Shortly after Couture appeared to make an unofficial retirement announcement through social media, Josh Gross announced that in fact, Couture wants to fight Mauricio Rua or Lyoto Machida. For some reason, the writers and commentators in the media appear to have a hard time understanding Randy Couture.
With all due respect to the man, let me spell the truth out for you all in plain English: Randy Couture doesn't want a real fight.
Over the past few months, commentators have said that Couture isn't satisfied anymore with taking the kind of novelty fights that he's been given over the past year, and that if he isn't going to be put into a big fight, then he doesn't really want to bother with it all.
What Couture actually said is quite the opposite.
In His Own Words
Here is what Couture said about his recent "fights."
"They didn't really matter in the division, they didn't really put me any closer to a title, and I have to make a decision at some point. So I think I would entertain another novelty-type fight. I could still compete but I don't see myself making a run at the title any time soon." - Randy Couture
Contrary to what commentators have said, Couture is in fact open to taking another novelty fight, or another high-profile squash match.
What Couture doesn't want is another war with a legitimate contender in the light-heavyweight division.
In his words, Couture said that he's had his share of wars, and I think it's fairly safe to say that when he says that, he means he's not really looking forward to any new ones.
Shogun or Machida?
I suppose there is a novelty aspect of an aging legend fighting one of the true current elites of the UFC's light heavyweight division, but these aren't squash matches in Couture's favor.
In truth, I would give Couture a chance against Rua, only because Rua doesn't have great takedown defense, and his cardio following a return from injury would be a big question mark.
If Rua spent too much time working scrambles on Couture, he could wind up tiring himself out, and leave himself open for a TKO stoppage by the third round.
Still, the kind of damage Rua is capable of unleashing is far from what any 47-year-old should be conscionably exposed to.
Machida, on the other hand, is simply a bridge too far.
Against Rua, Couture could at least threaten with takedowns. Machida is far harder to take down than Rua, and while he doesn't hit like Rua, he's still leagues about Couture in the striking department.
Couture's only option would be to try to push Machida up against the fence, and stay there for 15 minutes.
No, Couture is far too intelligent to want to fight Rua or Machida at this point in his career. Why risk another brutal concussion when the chance for victory is so slim?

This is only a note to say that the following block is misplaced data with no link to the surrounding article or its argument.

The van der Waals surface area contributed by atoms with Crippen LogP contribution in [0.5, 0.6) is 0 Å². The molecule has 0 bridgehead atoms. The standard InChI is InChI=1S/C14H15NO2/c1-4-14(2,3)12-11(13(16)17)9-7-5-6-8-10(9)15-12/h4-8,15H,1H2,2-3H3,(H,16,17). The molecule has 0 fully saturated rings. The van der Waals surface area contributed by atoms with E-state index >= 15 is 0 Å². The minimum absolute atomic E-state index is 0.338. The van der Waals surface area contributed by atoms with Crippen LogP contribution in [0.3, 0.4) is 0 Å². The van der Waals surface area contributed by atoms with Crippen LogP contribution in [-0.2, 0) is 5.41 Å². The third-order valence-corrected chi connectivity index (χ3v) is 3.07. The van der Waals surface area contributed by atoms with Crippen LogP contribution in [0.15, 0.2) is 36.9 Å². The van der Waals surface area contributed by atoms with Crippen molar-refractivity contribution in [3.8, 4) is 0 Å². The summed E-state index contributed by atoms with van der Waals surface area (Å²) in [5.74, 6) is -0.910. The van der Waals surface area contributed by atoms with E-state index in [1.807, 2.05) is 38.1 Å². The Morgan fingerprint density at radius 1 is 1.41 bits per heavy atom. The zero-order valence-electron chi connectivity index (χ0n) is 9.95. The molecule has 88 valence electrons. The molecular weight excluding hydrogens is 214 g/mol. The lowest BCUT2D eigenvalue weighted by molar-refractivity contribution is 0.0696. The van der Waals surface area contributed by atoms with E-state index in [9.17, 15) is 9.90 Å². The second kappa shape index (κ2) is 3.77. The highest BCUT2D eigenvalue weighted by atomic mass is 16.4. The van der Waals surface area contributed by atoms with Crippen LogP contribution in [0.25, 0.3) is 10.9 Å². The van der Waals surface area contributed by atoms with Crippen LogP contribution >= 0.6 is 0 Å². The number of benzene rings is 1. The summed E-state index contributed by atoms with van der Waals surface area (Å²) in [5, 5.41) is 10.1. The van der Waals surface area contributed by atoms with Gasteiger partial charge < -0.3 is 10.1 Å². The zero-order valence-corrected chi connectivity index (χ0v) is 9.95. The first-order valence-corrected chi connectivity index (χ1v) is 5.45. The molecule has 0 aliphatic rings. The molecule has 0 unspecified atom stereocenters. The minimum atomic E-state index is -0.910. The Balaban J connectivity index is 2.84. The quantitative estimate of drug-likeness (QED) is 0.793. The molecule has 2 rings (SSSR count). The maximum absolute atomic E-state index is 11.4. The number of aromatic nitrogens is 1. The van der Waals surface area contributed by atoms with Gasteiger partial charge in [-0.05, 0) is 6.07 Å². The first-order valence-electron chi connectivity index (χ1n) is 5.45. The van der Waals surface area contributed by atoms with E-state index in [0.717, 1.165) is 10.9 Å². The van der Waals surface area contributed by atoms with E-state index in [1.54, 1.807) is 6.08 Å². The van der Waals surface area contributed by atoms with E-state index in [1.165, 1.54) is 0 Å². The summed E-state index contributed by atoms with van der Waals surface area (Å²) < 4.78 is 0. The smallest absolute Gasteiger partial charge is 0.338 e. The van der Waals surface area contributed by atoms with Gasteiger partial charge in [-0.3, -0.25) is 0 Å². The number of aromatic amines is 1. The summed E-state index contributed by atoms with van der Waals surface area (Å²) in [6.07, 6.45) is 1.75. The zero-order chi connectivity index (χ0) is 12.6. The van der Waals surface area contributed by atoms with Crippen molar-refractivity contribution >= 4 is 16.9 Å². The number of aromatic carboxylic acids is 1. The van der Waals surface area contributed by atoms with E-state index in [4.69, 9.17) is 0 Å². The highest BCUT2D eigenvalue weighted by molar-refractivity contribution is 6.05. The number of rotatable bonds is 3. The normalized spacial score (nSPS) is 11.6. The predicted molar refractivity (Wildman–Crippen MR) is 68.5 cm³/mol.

Why All The Confusion?
As stated before, for some reason, people have this crazy idea that Couture really wants to fight these super-tough guys at the age of 47.
Josh Gross has said that Couture wants to fight Machida or Rua, but I think he's misinterpreting, and that if Couture actually asked to fight Lyoto Machida, the UFC would be more than willing to oblige him, despite speculation to the contrary, after all, Machida needs a win over a big name if he's going to put himself back into contention, and every other big name is booked.
I've read that Couture thinks that he'd match up well with Machida or Rua, but when it actually comes down to who he wants to fight, his recent comments have been on quite the opposite side of the spectrum.
So why all the confusion?
I think the explanation comes from two sides.
1. Half the MMA media is too blinded by Couture's accomplishments to understand how he could possibly prefer novelty fights over true challenges at this point in his career. Part of this stems from a large misconception over the man, where people think that he's always tried to challenge himself in the most difficult way possible.
Things are far more complex.
Couture is far from a coward, but the truth is that the kind of things Couture has done over his career, from doing MMA, to moving weight classes, to taking novelty fights, etc have had far more to do with opportunism than with the kind of brazenness attributed to the man.
After all, Couture didn't go up to fight Tim Sylvia because he thought Sylvia was awesome; He fought Sylvia because he got knocked out by Chuck Liddell twice at light heavyweight.
Presently, Couture surveys the battleground and feels that his best opportunities are in fictional battles in Hollywood scripts and novelty fights against over-matched opponents, not real wars.
2. Everybody else in the MMA media understands Couture, but they don't feel the need to say that "Couture doesn't really want a tough fight," in so many words. Perhaps out of respect.
Out of respect, Couture deserves to have his words interpreted properly: He doesn't want a real fight.